13 years later, 15 families back in Bastar: ‘Happy but leave us alone’

13 years later, 15 families back in Bastar: ‘Happy but leave us alone’

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To his left, is his past. All that remains is a wooden stump, charred black and lifeless. To his right, a hundred metres away, is a fresh start. The wood is fresh and brown, and his hut is well on its way to becoming a home. Thirteen years ago, he had fled, taking his family with him. He has now returned, happy but hesitant. He is one of the refugees of Maraiguda in Bastar, his life governed by fear, then and now.

The year was 2006, the month escapes his memory. But that day, as he walked back from the forest, firewood in one arm, his wife behind him, he remembers the smoke rising from the village. “The Salwa Judum had come to the village. The dadalog (Maoists) were there too, and there were gunshots. Our house was among the many that were burning. We ran, until we couldn’t run anymore. And for years, we never looked back,” he said.

Today, the refugee will not say who set the fire to his home — the answer is the difference between life and death. He cannot be named either — for the same reason.

The Salwa Judum conflict, for which the Supreme Court came down heavily on the state in a judgment in 2011, ordering the disbanding of the deployment of tribal youths as SPOs, was one of the most violent periods of Bastar’s bloody history. Many were killed in the conflict, homes burnt, and thousands fled their homes.

There were many such families from Maraiguda, too, deep inside South Sukma. And 15 of them arrived at Kannapuram in Andhra Pradesh. “In Maraiguda, we had land and farming. In Kannapuram, we had nothing. We were forced to live as daily wage labourers, and plucked red chillies in the fields. We went back to our village sometimes, but only fleetingly, afraid of the Maoists. But we always wanted to return. So when the activists spoke to us about it, we said we wanted to go back,” the refugee said.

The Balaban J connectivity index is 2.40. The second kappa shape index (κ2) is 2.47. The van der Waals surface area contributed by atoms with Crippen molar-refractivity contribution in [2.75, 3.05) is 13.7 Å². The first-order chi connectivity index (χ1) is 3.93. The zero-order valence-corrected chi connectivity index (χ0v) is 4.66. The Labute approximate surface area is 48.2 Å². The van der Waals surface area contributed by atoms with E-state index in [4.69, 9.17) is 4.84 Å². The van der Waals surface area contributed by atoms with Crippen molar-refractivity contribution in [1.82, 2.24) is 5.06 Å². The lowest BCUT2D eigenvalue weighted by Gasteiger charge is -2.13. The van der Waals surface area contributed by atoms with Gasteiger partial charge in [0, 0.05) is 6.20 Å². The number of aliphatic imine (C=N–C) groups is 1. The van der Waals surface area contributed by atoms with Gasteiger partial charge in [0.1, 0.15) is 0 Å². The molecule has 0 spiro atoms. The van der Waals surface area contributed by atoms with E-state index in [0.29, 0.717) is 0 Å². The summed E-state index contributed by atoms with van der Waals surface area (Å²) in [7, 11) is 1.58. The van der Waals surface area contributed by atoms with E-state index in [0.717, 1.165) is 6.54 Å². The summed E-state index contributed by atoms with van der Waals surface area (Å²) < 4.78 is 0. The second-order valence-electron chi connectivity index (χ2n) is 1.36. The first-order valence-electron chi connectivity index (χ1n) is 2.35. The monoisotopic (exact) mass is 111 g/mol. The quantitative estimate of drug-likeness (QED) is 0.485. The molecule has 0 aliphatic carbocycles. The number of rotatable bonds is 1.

Shubranshu Choudhary said, “We first got in touch with the families during a peace padyatra in October 2018…99 per cent people don’t want to go back to their original villages, which is why we are working towards their forest rights and other related issues. Nine of them from Maraiguda joined us for a second yatra this February. They wanted to go back immediately.”

On April 28, 25 members of the 15 families from Kannapuram returned to the village. They came in a bus, and as he stepped of it, he saw the 68 families that had remained, smile at him welcomingly. “To me, it felt I finally belonged again. We sang and danced that night. And the next day, began to rebuild our homes, and clear the space for our fields,” he said.

Chandan Kumar, District Collector, Sukma said, “The main challenges are to provide basic facilities, basic government schemes, so that people can stay there. We are undertaking several measures, such as ensuring job cards under MNREGA, health camps. People that have returned are being shown their piece of land under government records so that they can begin to farm.”

But soon, however, there was a demonstration of just how complex any rebuilding is in Bastar. Maraiguda is deep in South Sukma, an 8-km journey down an almost unmotorable road from Errabore on the main road. The return of the families brought sudden attention, unwanted by the Maoists.

Kumar, the District Collector, said, “We are very serious about rehabilitation, where it is organic or artificial. In other areas as well, people are returning to their homes such as from camps in Jagargunda and Bhejji (in Bastar), which are arguably even more left-wing extremism affected.”

However, there are also questions being asked about the “haste” in the process. “These are sensitive matters, and the consequences are dire. We had asked for more time. These things need to happen over time. If no help had been offered, it would have been said that nothing was being done. The police goes to these villages generally to do patrolling and get people on their side. That is their job,” a senior police officer said.

In Maraiguda, the refugee is constantly looking at a man in a white vest, sitting in the vicinity. As the afternoon turns to evening, he walks to his brother’s home. Out of earshot, he turns around, motions to the man in the vest. “He is the dadalog’s man. Please leave. I am happy to be back, but we need to be left alone.”

 

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